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Is it time to say goodbye to RFIs?

Supply chain software is changing. So should the purchasing process. 

As someone who has worked in supply chain for over 20 years, I’m very familiar with Requests For Information (RFIs) and Requests for Proposals (RFPs). It’s been the way to conduct a competitive tender since I can remember. RFIs tend to work well for certain industries (like government) or for purchasing equipment and industrial assets, but they often fall short in helping supply chain teams select a new software vendor. In this blog post, I’ll explore why and offer a helpful alternative.  

Why RFIs Fall Short 

RFIs are typically structured using a “tick box” approach – vendors are measured up against loads of features and functionalities and are asked whether their solution fits them or not. Procurement then pulls together a summary file with the vendors’ different scores for the supply chain decision maker to evaluate. There is valuable time and effort put in by both the supplier and the purchasing party. But often, this work ends up being useless, not to mention tedious.  

As Lora Cecere writes, “RFPs and PowerPoint presentations are the worst way to buy decision support technologies like supply chain planning.” “Most companies ask the wrong questions and consequently have the wrong discussions.” Let’s take some examples. 

Time to say goodbye to RFIsA typical RFI question is: “can you copy and paste data from Excel into your solution?” If the company includes this in an RFI, it’s probably because its team can’t manipulate data very easily. Vendors completing the RFI will give them a Yes or No but their core issue will remain. A better question would be: “can your solution enable me to manipulate large amounts of data in a straight-forward way?” 

Other questions I see include: “How many statistical models does your tool support?” “Are there limits to the number of models?” “Can a user customize the statistical model?” The answers here might be YesYes with customization or No. But as a vendor, you’re left guessing the underlying capability the company needs. Do you need a lot of models to develop a statistical forecast? Why do you want users to be able to customize models? Is it because the current tool you use needs a lot of fiddling and adjusting? Or simply that you’ve seen on vendors websites that they stress how many models they use and how configurable these are so you think this must be important? These questions tell you very little about whether the solution will support what you want to achieve.  

A focus on features also loses sight of your organization’s maturity level and whether that fits the given solution. I have received many RFIs that list tons of functional requirements. When I see these, I think “wow, these guys must be really advanced if they need all of this functionality. But when I engage with the company, they’re still using T-cards to do their production scheduling. I cannot stress the importance of considering your current maturity level and skill set. It helps to start by looking at your business scope and want you want to achieve.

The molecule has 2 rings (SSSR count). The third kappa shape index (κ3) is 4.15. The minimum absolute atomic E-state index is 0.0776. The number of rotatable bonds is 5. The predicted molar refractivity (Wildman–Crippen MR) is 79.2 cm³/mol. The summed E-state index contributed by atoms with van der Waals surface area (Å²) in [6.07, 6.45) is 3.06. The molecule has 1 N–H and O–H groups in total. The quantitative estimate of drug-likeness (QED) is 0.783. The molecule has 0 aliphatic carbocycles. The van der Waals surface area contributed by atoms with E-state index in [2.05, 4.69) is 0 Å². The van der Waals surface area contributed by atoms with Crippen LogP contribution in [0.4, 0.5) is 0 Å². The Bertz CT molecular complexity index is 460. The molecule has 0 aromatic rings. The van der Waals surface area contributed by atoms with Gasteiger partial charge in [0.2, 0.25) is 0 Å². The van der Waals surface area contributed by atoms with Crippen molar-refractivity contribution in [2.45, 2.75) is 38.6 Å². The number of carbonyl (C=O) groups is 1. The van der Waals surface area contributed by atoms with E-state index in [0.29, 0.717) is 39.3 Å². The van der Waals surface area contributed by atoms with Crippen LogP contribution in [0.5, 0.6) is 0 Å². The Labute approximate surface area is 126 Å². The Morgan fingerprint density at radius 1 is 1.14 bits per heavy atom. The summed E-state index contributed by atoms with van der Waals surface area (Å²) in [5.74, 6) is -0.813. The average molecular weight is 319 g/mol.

A focus on features loses sight of your organization’s maturity level and whether that fits the given solution. – Tweet this

Focus on the business scope and what your business wants to be able to do  

Let’s continue to explore the question about the number of statistical models, mentioned in the example above, and turn that into a capability instead. A capability-driven question would likely start as follows”We want the most appropriate model selecting for a given demand profile If you start with the end objective in mind, you stop being prescriptive about the how. Taking the capability as the starting point provides a pathway to engage with vendors and have dialogues about the right questions.  

Consider another example. If you’re looking for inventory software, a highlevel capability might be: we want to manage inventory. The next level down might be:  

  • Define inventory policies 
  • Plan and optimize our inventory 
  • Manage stock in the warehouse and manage spare parts 

The final level of capabilities will likely include:  

  • Capture current inventory levels 
  • Capture current supply plans 
  • Calculate buffer levels 

All of these describe a business process focused on an outcome and are not prescriptive as to the features required or the how. Preparing a capability model like the one above, helps the business explore what is it they’re trying to do and why. It turns the whole buying process into something very valuable. It allows for exploration and gives you a much better picture and framework of what you need when you come to evaluate options. It also allows you to test the understanding or subject-matter knowledge of the vendor, giving them an open forum to present how their solution supports these capabilities.  

Bottom line: Think twice before you put in time and effort into an RFI   

I often wonder if the tick box RFI culture is in part responsible for the feature’s arms race we have seen in supply chain software. The result of it has been overburdened software with a features list that ticks all the boxes but which most customers will use less than 20% of. Worse yet, users are often confused by all the redundant functionality, so they don’t adopt the new technology and revert to spreadsheets. Instead of handling software selection with a generic RFI, start with your business scope and build a capability model. Then invite vendors to demonstrate how they support your goals. 

Instead of handling software selection with a generic RFI, start with your business scope and build a capability model. – Tweet this

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